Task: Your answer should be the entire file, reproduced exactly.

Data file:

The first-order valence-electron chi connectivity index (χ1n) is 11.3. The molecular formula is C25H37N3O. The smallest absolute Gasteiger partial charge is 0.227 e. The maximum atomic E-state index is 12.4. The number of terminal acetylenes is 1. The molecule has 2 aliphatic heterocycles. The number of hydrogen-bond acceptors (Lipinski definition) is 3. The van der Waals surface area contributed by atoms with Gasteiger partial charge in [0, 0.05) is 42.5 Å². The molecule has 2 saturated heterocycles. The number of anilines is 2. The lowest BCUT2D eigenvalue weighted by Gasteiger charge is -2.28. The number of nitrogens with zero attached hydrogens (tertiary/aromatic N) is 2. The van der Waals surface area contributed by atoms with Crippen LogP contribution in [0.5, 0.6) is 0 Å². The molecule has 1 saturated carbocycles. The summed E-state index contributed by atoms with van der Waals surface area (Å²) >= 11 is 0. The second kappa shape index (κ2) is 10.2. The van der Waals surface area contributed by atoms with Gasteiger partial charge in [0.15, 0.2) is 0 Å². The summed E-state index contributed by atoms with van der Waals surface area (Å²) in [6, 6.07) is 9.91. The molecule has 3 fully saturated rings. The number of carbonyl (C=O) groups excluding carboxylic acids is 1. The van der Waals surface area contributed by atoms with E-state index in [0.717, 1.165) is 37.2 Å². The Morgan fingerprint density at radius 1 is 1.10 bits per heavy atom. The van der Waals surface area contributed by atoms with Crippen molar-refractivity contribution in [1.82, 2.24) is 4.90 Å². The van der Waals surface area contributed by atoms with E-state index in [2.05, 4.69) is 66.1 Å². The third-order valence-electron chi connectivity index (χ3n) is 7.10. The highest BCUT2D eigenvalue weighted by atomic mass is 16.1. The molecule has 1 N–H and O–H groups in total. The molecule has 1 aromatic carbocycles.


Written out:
The first-order valence-electron chi connectivity index (χ1n) is 11.3. The molecular formula is C25H37N3O. The smallest absolute Gasteiger partial charge is 0.227 e. The maximum atomic E-state index is 12.4. The number of terminal acetylenes is 1. The molecule has 2 aliphatic heterocycles. The number of hydrogen-bond acceptors (Lipinski definition) is 3. The van der Waals surface area contributed by atoms with Gasteiger partial charge in [0, 0.05) is 42.5 Å². The molecule has 2 saturated heterocycles. The number of anilines is 2. The lowest BCUT2D eigenvalue weighted by Gasteiger charge is -2.28. The number of nitrogens with zero attached hydrogens (tertiary/aromatic N) is 2. The van der Waals surface area contributed by atoms with Crippen LogP contribution in [0.5, 0.6) is 0 Å². The molecule has 1 saturated carbocycles. The summed E-state index contributed by atoms with van der Waals surface area (Å²) >= 11 is 0. The second kappa shape index (κ2) is 10.2. The van der Waals surface area contributed by atoms with Gasteiger partial charge in [0.15, 0.2) is 0 Å². The summed E-state index contributed by atoms with van der Waals surface area (Å²) in [6, 6.07) is 9.91. The molecule has 3 fully saturated rings. The number of carbonyl (C=O) groups excluding carboxylic acids is 1. The van der Waals surface area contributed by atoms with E-state index in [0.717, 1.165) is 37.2 Å². The Morgan fingerprint density at radius 1 is 1.10 bits per heavy atom. The van der Waals surface area contributed by atoms with Crippen molar-refractivity contribution in [1.82, 2.24) is 4.90 Å². The van der Waals surface area contributed by atoms with E-state index in [2.05, 4.69) is 66.1 Å². The third-order valence-electron chi connectivity index (χ3n) is 7.10. The highest BCUT2D eigenvalue weighted by atomic mass is 16.1. The molecule has 1 N–H and O–H groups in total. The molecule has 1 aromatic carbocycles.